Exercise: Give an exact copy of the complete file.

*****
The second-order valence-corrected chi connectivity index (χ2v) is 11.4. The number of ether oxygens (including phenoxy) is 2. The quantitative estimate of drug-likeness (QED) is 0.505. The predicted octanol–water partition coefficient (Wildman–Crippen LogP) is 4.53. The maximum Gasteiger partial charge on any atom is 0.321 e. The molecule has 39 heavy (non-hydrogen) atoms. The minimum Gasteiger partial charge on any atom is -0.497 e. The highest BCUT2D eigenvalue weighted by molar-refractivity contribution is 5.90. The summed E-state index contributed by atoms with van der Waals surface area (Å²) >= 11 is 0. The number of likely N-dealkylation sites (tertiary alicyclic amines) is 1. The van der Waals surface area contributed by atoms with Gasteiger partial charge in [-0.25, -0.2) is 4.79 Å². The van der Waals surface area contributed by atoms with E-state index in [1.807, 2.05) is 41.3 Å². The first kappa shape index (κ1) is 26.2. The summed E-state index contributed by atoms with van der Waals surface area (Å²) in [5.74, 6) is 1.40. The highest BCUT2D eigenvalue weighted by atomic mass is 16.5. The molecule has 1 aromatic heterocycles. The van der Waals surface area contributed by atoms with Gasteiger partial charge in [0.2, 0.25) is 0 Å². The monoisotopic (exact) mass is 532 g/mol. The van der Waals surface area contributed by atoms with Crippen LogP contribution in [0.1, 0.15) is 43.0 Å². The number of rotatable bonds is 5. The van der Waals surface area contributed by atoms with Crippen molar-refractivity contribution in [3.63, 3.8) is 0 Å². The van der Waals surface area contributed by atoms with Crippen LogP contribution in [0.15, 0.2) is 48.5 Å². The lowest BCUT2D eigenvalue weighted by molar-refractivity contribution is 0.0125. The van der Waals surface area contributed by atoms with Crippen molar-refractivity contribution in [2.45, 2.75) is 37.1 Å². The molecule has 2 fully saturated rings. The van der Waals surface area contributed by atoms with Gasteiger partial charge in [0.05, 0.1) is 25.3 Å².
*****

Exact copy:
The second-order valence-corrected chi connectivity index (χ2v) is 11.4. The number of ether oxygens (including phenoxy) is 2. The quantitative estimate of drug-likeness (QED) is 0.505. The predicted octanol–water partition coefficient (Wildman–Crippen LogP) is 4.53. The maximum Gasteiger partial charge on any atom is 0.321 e. The molecule has 39 heavy (non-hydrogen) atoms. The minimum Gasteiger partial charge on any atom is -0.497 e. The highest BCUT2D eigenvalue weighted by molar-refractivity contribution is 5.90. The summed E-state index contributed by atoms with van der Waals surface area (Å²) >= 11 is 0. The number of likely N-dealkylation sites (tertiary alicyclic amines) is 1. The van der Waals surface area contributed by atoms with Gasteiger partial charge in [-0.25, -0.2) is 4.79 Å². The van der Waals surface area contributed by atoms with E-state index in [1.807, 2.05) is 41.3 Å². The first kappa shape index (κ1) is 26.2. The summed E-state index contributed by atoms with van der Waals surface area (Å²) in [5.74, 6) is 1.40. The highest BCUT2D eigenvalue weighted by atomic mass is 16.5. The molecule has 1 aromatic heterocycles. The van der Waals surface area contributed by atoms with Gasteiger partial charge in [0.2, 0.25) is 0 Å². The monoisotopic (exact) mass is 532 g/mol. The van der Waals surface area contributed by atoms with Crippen LogP contribution in [0.1, 0.15) is 43.0 Å². The number of rotatable bonds is 5. The van der Waals surface area contributed by atoms with Crippen molar-refractivity contribution in [3.63, 3.8) is 0 Å². The van der Waals surface area contributed by atoms with Crippen LogP contribution in [0.15, 0.2) is 48.5 Å². The lowest BCUT2D eigenvalue weighted by molar-refractivity contribution is 0.0125. The van der Waals surface area contributed by atoms with Crippen molar-refractivity contribution in [2.45, 2.75) is 37.1 Å². The molecule has 2 fully saturated rings. The van der Waals surface area contributed by atoms with Gasteiger partial charge in [0.05, 0.1) is 25.3 Å².